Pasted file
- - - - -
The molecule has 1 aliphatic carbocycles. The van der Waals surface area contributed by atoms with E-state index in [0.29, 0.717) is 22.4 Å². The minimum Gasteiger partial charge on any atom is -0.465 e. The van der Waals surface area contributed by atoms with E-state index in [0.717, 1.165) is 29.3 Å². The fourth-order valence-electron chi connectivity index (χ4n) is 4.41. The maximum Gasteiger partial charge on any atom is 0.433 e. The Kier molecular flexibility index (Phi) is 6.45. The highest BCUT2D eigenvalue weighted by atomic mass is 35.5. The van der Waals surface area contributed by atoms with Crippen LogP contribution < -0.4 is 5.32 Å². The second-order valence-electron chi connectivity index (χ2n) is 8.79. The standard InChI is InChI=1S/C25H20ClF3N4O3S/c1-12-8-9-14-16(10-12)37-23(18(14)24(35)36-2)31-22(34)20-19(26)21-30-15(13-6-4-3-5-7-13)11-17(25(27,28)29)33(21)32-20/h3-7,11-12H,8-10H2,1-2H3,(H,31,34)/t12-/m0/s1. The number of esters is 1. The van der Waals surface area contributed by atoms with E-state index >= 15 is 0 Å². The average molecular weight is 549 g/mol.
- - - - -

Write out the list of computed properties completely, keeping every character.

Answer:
The molecule has 1 aliphatic carbocycles. The van der Waals surface area contributed by atoms with E-state index in [0.29, 0.717) is 22.4 Å². The minimum Gasteiger partial charge on any atom is -0.465 e. The van der Waals surface area contributed by atoms with E-state index in [0.717, 1.165) is 29.3 Å². The fourth-order valence-electron chi connectivity index (χ4n) is 4.41. The maximum Gasteiger partial charge on any atom is 0.433 e. The Kier molecular flexibility index (Phi) is 6.45. The highest BCUT2D eigenvalue weighted by atomic mass is 35.5. The van der Waals surface area contributed by atoms with Crippen LogP contribution < -0.4 is 5.32 Å². The second-order valence-electron chi connectivity index (χ2n) is 8.79. The standard InChI is InChI=1S/C25H20ClF3N4O3S/c1-12-8-9-14-16(10-12)37-23(18(14)24(35)36-2)31-22(34)20-19(26)21-30-15(13-6-4-3-5-7-13)11-17(25(27,28)29)33(21)32-20/h3-7,11-12H,8-10H2,1-2H3,(H,31,34)/t12-/m0/s1. The number of esters is 1. The van der Waals surface area contributed by atoms with E-state index >= 15 is 0 Å². The average molecular weight is 549 g/mol.